In terms of insider movements, opponents generally adhere to the essentialist viewpoint, and hold that any mixing of religious traditions involves confusion and compromise.[14] Those who support the validity of following Jesus as a part of an insider movement, on the other hand, tend to adhere to the cultural view of religions, rejecting an essentialist view, although they do affirm two essentials: a commitment to living under the Lordship of Jesus Christ and the authority of the Bible. They note the diversity of thought and practice within any given religious label, and see leeway in non-Christian communities for a legitimate expression of following Jesus to develop. They thus contend that a Muslim or Hindu or Buddhist follower of Jesus does not necessarily create confusion or compromise, but can represent an appropriate expression of personal identity.[15]

Religious identity and cultural heritage[edit]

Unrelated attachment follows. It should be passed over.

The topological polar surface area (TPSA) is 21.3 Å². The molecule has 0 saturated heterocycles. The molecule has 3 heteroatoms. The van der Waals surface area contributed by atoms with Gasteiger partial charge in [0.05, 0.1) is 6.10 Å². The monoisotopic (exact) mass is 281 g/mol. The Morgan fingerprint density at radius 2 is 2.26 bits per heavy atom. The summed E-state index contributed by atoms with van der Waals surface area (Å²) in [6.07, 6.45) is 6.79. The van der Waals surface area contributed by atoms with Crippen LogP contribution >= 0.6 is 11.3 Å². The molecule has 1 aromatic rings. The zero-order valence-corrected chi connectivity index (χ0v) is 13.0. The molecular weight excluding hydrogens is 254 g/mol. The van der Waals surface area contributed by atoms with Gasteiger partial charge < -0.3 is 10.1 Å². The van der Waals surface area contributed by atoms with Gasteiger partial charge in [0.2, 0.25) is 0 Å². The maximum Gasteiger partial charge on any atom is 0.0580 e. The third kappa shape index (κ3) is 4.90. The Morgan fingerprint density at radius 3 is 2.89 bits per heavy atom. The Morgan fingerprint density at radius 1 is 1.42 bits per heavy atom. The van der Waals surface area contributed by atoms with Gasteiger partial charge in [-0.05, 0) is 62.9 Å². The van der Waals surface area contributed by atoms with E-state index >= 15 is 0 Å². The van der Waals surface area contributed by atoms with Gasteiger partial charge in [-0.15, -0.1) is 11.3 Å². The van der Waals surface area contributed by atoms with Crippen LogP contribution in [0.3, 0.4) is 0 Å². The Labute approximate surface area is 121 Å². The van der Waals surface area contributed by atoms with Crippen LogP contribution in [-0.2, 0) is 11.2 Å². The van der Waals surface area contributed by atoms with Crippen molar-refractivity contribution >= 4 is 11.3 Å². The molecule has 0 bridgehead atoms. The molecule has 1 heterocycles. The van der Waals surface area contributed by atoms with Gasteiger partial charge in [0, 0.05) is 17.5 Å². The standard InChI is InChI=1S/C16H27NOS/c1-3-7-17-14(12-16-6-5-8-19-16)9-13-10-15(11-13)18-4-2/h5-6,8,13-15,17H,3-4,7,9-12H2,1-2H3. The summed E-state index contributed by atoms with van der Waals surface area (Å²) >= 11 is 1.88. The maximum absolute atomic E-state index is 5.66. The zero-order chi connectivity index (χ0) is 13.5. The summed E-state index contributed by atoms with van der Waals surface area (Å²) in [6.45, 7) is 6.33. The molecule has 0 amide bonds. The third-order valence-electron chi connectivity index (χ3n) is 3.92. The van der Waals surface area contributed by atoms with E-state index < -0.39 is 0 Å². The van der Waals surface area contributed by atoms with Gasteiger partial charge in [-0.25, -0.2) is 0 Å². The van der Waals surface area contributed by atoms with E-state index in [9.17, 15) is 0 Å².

Supporters of insider movements contend that many religious adherents, especially outside western nations, treat religious identity as the key component of their cultural heritage and a function of birth identity.[16] (See Cultural Muslim, Cultural Christian, Cultural Judaism.) There is a perceived or actual fusion of religious identity and practice with most or all other aspects of life.[17] Furthermore, in some cases, legal and political restrictions make changing religions impossible, thus to be a part of that culture, one must remain nominally a part of that religion. Proponents of insider movements affirm expressions of faith in Jesus that emerge within non-Christian religions (insider movements), holding that they provide opportunities to follow Jesus for individuals and families so inclined, especially when it is exceedingly difficult or unimaginable for them to leave the religious community of their birth.[18] Those who oppose insider movements contend that leaving one’s non-Christian religious community should be encouraged for all who follow Jesus, regardless of the difficulty or impossibility of changing religious identity, and that the faith of those who do not leave the religious communities of their birth is tenuous.[19]